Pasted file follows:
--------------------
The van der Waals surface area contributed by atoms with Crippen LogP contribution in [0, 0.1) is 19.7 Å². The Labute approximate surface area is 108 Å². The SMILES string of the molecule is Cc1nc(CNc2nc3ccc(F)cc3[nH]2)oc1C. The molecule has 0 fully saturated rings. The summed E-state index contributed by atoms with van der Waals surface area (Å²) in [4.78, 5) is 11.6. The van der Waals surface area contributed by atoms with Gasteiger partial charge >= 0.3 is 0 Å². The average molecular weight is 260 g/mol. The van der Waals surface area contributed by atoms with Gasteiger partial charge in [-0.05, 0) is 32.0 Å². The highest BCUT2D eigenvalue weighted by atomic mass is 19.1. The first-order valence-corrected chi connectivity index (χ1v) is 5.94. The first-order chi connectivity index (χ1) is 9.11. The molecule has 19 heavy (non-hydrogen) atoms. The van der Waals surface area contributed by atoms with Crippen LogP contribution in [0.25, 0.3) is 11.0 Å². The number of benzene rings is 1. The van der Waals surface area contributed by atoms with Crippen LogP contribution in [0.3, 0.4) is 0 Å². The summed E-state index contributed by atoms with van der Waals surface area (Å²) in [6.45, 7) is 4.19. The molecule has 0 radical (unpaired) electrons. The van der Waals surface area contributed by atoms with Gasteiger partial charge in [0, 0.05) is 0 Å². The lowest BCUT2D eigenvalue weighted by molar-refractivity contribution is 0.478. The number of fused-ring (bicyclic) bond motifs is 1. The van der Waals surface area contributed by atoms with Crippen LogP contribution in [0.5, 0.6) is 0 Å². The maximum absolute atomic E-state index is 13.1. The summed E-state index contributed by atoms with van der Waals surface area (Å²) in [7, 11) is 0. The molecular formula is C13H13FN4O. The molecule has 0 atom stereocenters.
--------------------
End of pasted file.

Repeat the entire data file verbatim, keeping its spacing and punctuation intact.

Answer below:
The van der Waals surface area contributed by atoms with Crippen LogP contribution in [0, 0.1) is 19.7 Å². The Labute approximate surface area is 108 Å². The SMILES string of the molecule is Cc1nc(CNc2nc3ccc(F)cc3[nH]2)oc1C. The molecule has 0 fully saturated rings. The summed E-state index contributed by atoms with van der Waals surface area (Å²) in [4.78, 5) is 11.6. The van der Waals surface area contributed by atoms with Gasteiger partial charge >= 0.3 is 0 Å². The average molecular weight is 260 g/mol. The van der Waals surface area contributed by atoms with Gasteiger partial charge in [-0.05, 0) is 32.0 Å². The highest BCUT2D eigenvalue weighted by atomic mass is 19.1. The first-order valence-corrected chi connectivity index (χ1v) is 5.94. The first-order chi connectivity index (χ1) is 9.11. The molecule has 19 heavy (non-hydrogen) atoms. The van der Waals surface area contributed by atoms with Crippen LogP contribution in [0.25, 0.3) is 11.0 Å². The number of benzene rings is 1. The van der Waals surface area contributed by atoms with Crippen LogP contribution in [0.3, 0.4) is 0 Å². The summed E-state index contributed by atoms with van der Waals surface area (Å²) in [6.45, 7) is 4.19. The molecule has 0 radical (unpaired) electrons. The van der Waals surface area contributed by atoms with Gasteiger partial charge in [0, 0.05) is 0 Å². The lowest BCUT2D eigenvalue weighted by molar-refractivity contribution is 0.478. The number of fused-ring (bicyclic) bond motifs is 1. The van der Waals surface area contributed by atoms with Crippen LogP contribution in [0.5, 0.6) is 0 Å². The maximum absolute atomic E-state index is 13.1. The summed E-state index contributed by atoms with van der Waals surface area (Å²) in [7, 11) is 0. The molecular formula is C13H13FN4O. The molecule has 0 atom stereocenters.